Webinar Transcript: How to Rapidly Enable Working from Home
This post is a brief transcript of the webinar that took place in March 2020. You can watch the on-demand recording here.
When we started to see the very quick transition that organizations were forced to go through to very quickly spin up remote work and get people working from home, at least on the IT pro side and the Microsoft MVP side, there’s a lot of conversations that got started about, “Wow, how do you do this?”.
I think some of us take for granted that, of course, you can work from home and, of course, you know Teams and Microsoft’s other tools deliver the ability to work from anywhere. that’s the propaganda Microsoft has been giving us for years and years and years, but the truth is that ability-wise it’s not really evenly distributed, not everybody has it and a lot of companies and individuals have been forced to try to grow that ability very quickly.
So, I wanted to talk a little bit about some practical things that you can do quickly to help get your organization more capable of doing remote work. I’m going to talk a little bit about business continuity and the situation that we’re all in but mostly from a technology standpoint. And then give you what I hope will be some specific actionable tips that you can use to jump-start getting Teams rolling in your organization to help people work more effectively remotely.
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I know I don’t really have a whole lot to say about Covid-19 – everybody’s heard of it – you all know what it is, there’s nothing I can add to that as I’m not an epidemiologist or a doctor. But, wash your hands.
With that said, Microsoft did something they don’t normally do this past week and they released an update about usage of Teams. They normally do that as part of their financial reporting, so at the end of the fiscal quarter, they like to talk about how many more million users they’ve added for Office 365 or Teams. They mostly like to do that because they’re trying to choose their stock price if I’m honest, but they took an unusual step and announced that they had added more than 12 million new daily users.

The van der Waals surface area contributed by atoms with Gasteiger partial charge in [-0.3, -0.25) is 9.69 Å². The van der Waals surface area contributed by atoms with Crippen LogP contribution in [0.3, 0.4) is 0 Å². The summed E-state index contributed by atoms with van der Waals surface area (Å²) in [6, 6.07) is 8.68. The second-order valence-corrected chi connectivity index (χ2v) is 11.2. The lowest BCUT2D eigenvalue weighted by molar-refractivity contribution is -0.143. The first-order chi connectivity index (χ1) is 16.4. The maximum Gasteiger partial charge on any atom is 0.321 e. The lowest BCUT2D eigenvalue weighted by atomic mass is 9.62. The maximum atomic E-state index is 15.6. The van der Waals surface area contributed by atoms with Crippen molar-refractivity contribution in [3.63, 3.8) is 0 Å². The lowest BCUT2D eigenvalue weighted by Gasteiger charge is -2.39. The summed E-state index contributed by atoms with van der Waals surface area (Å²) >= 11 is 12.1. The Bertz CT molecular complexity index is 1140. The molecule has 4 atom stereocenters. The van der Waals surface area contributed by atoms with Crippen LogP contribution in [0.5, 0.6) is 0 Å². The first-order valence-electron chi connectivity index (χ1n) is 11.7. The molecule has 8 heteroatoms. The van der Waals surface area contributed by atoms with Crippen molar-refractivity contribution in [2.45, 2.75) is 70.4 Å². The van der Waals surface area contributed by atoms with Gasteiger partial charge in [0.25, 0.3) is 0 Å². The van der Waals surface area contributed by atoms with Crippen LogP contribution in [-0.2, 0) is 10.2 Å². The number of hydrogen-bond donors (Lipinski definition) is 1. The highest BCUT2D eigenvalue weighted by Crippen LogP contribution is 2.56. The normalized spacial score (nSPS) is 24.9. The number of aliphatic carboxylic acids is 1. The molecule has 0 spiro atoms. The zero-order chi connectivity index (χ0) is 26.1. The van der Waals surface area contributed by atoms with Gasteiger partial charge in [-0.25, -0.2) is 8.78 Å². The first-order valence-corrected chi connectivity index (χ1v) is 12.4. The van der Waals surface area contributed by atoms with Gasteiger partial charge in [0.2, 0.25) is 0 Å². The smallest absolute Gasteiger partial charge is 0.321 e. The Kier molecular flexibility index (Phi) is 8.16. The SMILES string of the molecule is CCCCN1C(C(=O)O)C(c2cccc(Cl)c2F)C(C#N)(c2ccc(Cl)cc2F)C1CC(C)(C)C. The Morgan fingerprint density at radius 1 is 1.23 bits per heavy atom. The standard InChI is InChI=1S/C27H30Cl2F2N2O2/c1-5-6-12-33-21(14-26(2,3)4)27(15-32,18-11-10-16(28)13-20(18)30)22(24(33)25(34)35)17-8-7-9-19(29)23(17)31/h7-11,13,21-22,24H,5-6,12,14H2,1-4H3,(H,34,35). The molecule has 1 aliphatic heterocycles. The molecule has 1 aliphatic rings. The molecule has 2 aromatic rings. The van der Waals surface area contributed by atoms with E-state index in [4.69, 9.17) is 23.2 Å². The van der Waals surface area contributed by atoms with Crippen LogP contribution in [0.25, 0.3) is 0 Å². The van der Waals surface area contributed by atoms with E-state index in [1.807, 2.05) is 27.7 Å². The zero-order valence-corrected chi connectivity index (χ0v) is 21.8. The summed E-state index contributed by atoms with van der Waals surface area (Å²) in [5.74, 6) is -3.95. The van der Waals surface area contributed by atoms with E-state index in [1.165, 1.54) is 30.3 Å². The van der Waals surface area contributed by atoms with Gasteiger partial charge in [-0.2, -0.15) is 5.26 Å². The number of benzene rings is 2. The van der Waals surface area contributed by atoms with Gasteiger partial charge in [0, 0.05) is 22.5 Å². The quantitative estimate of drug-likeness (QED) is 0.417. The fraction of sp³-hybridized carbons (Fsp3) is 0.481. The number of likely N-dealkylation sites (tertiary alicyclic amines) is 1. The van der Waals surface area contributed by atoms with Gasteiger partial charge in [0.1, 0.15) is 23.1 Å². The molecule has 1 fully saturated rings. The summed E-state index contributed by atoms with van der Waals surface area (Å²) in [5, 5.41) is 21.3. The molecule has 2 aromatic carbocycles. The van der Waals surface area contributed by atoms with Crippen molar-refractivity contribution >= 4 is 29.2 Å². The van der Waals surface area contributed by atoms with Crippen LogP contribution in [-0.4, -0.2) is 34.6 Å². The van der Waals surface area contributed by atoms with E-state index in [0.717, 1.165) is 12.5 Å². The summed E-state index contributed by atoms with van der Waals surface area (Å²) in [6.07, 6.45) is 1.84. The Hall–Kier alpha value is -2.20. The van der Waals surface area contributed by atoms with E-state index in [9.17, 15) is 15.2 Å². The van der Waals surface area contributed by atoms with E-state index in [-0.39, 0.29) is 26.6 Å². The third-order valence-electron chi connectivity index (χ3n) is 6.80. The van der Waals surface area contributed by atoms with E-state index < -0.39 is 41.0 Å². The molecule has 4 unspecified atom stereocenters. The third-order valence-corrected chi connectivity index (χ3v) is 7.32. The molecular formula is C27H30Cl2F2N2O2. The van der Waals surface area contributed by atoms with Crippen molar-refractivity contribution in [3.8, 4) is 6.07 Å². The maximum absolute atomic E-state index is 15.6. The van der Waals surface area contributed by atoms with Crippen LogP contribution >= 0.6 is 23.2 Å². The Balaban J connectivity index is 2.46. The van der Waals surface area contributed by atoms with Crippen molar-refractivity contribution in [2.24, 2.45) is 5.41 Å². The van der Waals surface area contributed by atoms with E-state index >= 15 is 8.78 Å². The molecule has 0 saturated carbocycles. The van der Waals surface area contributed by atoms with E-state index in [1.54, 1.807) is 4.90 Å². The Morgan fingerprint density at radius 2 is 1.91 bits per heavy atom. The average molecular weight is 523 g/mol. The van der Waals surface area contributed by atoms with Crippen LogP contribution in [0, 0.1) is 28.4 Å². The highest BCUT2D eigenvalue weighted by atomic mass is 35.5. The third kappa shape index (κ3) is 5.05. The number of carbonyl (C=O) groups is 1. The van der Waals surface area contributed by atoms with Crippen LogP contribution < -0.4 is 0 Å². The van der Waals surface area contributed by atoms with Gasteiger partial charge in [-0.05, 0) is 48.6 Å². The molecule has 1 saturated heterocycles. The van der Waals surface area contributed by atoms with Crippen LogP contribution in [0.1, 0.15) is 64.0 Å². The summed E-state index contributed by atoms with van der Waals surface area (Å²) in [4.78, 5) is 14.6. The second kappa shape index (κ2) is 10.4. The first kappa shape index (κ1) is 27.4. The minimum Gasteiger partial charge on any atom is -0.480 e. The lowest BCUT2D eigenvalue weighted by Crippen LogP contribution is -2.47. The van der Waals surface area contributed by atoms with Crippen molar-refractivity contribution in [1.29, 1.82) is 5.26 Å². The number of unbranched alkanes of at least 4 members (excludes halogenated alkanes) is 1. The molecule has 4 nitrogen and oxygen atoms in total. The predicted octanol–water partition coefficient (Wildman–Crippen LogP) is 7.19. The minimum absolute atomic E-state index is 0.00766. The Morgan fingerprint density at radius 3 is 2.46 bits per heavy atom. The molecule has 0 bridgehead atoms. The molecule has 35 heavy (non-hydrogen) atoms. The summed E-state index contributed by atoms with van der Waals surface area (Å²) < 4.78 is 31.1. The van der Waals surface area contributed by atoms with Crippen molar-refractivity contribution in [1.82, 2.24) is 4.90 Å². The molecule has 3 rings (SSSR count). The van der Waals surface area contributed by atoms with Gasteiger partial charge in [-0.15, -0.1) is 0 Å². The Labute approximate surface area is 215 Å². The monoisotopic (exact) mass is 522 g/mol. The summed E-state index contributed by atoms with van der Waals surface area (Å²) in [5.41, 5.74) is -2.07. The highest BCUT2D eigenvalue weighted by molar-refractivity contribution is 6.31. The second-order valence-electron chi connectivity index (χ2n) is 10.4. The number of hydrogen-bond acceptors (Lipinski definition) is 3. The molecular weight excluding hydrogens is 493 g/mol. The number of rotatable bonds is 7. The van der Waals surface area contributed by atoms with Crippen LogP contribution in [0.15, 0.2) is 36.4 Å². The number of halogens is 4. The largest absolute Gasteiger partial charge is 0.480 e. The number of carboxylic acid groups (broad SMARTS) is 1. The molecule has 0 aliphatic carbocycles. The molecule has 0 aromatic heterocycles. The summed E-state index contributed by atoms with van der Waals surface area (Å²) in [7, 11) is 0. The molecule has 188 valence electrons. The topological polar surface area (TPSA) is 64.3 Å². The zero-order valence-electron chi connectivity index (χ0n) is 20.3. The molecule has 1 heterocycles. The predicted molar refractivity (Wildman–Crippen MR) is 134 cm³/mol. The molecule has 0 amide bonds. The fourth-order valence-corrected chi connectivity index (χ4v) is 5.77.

Now, you can quibble, right, was it exactly 12 million, was it 12 million and 75, we don’t know and it doesn’t matter. It basically represented close to a 25% increase in the number of people who are using Teams every day which is remarkable, no matter how you cut it. That was all driven by the prevalence of immediate telework or work from home.
On our side, one thing that’s been interesting at Quadrotech, as many of you know, one of our lines of business is managed migration as a service so you come to us and we migrate your users, your data, your PST files, your archives to the cloud. We’ve had multiple customers come to us and say, “Holy smokes you guys, we don’t have OA, we don’t have any remote mail capability and now all of a sudden all of our employees are forced to work from home and they can’t. Can you please speed up our migration?”. It’s a little surprising, I mean it makes sense when you think about it, but we didn’t expect that.
If I were doing this in a room, number one, the Centers for Disease Control would come yell at me because I’m not social distancing. But I would ask you to raise your hand if your organization already had a pandemic response plan before this happened.
I’m lucky in that one of the people on my team, Mike Weaver – who owns our Office 365 tenant to tenant product – used to be one of the people on the pandemic response committee at a very large US insurance company. So, he was able to give me some insight into the mechanics of how these processes work, but most small and medium-sized organizations have never had to plan for anything like this because it wasn’t the thing that we worried about happening.
Welcome to 2020.
So the response after all this Covid stuff started happening has really been mixed, there have been some industries or companies that already had a large percentage of people who could and did work remotely. That’s one thing that’s interesting to think about, you have to think about the combination of, “is a particular job role capable of being done remotely?” and then, “are the people who do it willing and able to do it remotely?”.
For example, I’m based in Huntsville, Alabama where the Marshall Space Flight Center and the US Army’s aviation and missile research and development centers are, and there’s a lot of stuff that those actual rocket scientists do that you can’t do at home. Right? It’s just not possible without equipment and facilities, security that you know individual people in their homes and apartments don’t have. But for the most part, most of the world is still centered around the notion that work is a place you go to every day to do whatever it is you do.
There are cultural reasons behind that, there are business and operational reasons, there are investment reasons. None of that matters, right? What it’s important to understand is that even in companies that support remote work, not every role inside the company is automatically able to switch right away.